A2K Movement

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Introduction

The A2K movement coalesced around the fight for a new A2K Treaty, part of the WIPO (World Intellectual Property Organization) development agenda.

See http://www.cptech.org/a2k/

It also holds conferences such as the Yale A2K conference in April 2006 [1]


Interview

From a 2011 interview with Vera Franz:


"What is the A2K movement, and what issues do its members seek to address?

The access to knowledge (A2K) movement first came together in 2004 to respond to a crisis, namely the increasing imbalance between privatized knowledge (that which is controlled by the intellectual property rights holder) and the knowledge commons (that which is "owned" by the public). This crisis had been precipitated by the advancement by some Northern governments of an economic agenda which has consistently pushed for stronger and broader intellectual property (IP) protection.

For example, the duration of copyright protection has dramatically increased, and as a result our public domain is today only half as big as it would be if we returned to the copyright regime of 80 years ago. Also, why do almost 120 countries not yet have a fair use provision for the blind and visually impaired and hence deny this group access to the world’s knowledge?

The A2K movement set out to address these problems, and people were inspired because intellectual property rights are an integral part of our lives—they affect everything from the availability and price of textbooks, scientific journals, software and medicines to innovation in different fields of technology, as well as free communication on the Internet. Ultimately, intellectual property rights shape the economic, social and political development of every open society and it’s too important to leave the decisions about the form of our IP rules to a few vested interests.


What are some of the most notable accomplishments of the A2K movement so far?

The biggest accomplishment is that it managed to turn a seemingly technocratic issue—copyright and patents—into a political one that people from all walks of life started to care deeply about. Also, the movement has shifted the terms of the debate: away from "more IP is better" to "sometimes less is more." The impact of the movement can be best understood by taking a closer look at the World Intellectual Property Organization (WIPO), currently the main multilateral policy maker in this space.

Ten years ago, WIPO was a closed agency largely controlled by a lobby advocating for ever more IP protection. Today, both rhetoric and norm-setting have changed. Thanks to relentless advocacy by civil society, we have a Development Agenda that is seeking to address the concerns of developing countries. And governments are negotiating a Treaty for the Visually Impaired that would enhance access to copyrighted materials for the visually impaired around the world. What major obstacles does the movement face at this moment?

The biggest challenge is the tactic of "forum shifting," where governments, pushed by the IP industry, are relocating negotiations of international law from open into what are often secret forums. A case in point is the Anti-Counterfeiting Trade Agreement (ACTA), where negotiators and participating lobbyists had to sign nondisclosure agreements. This is hardly a stellar example of transparent and democratic policy making, and it makes it very difficult for the movement to have an impact and make its voice heard.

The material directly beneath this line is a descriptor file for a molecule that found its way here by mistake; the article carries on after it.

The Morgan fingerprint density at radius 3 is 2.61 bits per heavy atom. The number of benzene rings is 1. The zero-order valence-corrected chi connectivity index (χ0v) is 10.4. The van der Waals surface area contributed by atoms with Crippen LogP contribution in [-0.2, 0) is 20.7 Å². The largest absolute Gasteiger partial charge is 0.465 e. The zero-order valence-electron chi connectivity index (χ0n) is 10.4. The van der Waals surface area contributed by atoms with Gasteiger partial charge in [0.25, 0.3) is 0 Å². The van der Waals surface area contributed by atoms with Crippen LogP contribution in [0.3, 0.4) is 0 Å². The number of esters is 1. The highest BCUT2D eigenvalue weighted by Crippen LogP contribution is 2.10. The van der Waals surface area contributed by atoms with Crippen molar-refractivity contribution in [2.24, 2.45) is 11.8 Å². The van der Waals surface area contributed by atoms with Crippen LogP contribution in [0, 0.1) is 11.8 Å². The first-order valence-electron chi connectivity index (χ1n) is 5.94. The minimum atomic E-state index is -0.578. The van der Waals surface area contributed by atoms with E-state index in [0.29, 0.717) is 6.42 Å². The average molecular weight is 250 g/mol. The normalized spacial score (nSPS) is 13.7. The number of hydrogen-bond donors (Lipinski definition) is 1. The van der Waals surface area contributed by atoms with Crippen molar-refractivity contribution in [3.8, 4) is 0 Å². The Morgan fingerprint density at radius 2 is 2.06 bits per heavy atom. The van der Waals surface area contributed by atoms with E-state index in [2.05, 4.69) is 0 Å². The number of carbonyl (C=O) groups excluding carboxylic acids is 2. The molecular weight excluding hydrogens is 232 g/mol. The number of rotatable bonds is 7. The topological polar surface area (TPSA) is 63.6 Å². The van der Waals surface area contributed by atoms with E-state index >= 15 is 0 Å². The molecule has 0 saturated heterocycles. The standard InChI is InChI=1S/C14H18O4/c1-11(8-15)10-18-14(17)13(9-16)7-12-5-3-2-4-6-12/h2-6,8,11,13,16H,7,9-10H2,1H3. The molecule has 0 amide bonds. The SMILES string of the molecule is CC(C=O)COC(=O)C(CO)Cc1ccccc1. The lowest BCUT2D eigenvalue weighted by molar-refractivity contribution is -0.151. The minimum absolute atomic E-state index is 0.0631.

Another challenge is the ever more aggressive enforcement agenda. Proposals here include pervasive surveillance of everybody’s internet traffic coupled with the threat of disconnection of alleged copyright infringers from the internet—such measures violate basic standards of due process, free expression and privacy. In fact, the A2K struggle has become a struggle for the protection of our human rights online. These aggressive enforcement proposals are not the right way to address infringement. As they are often ineffective, we need to instead think more creatively about business models that combine profit with openness, but also finally arrange for a global licensing regime that will allow people to access works legally and hence ensure compensation for creators.


Given the movement's diversity and its wide variety of approaches, are there any tensions within the movement?

I guess it’s easier to agree on proposals that need to be defeated than agree on solutions to proactively advocate for. That is certainly one challenge that everybody in this movement recognizes, but also works to overcome.

And in the early days, the movement was, at least by some, perceived as a Northern movement. Over the course of the past years however a growing number of Southern participants have turned A2K into something that made sense for them.

Also, there are important forces in the A2K movement that question the centrality of law as such. Reality is shaped by other forces than the law, they point out. They take social practice as the starting and end point and argue that, in times of great technological progress, it might well be that we will improve the condition of humanity more if guided by social practice rather than by the existing law.

For example, if the world is looked at through the lens of WIPO, “piracy” is classified as an “illegal activity” that needs to be extinguished at all cost. But looking at matters through the lens of human development and economic progress, for example in developing countries, one might not always come to the same conclusion. Further, some important businesses would never have developed by always adhering to the narrowest interpretation of the current legal framework." (http://blog.soros.org/2011/02/the-rise-of-the-access-to-knowledge-movement-an-interview-with-vera-franz/)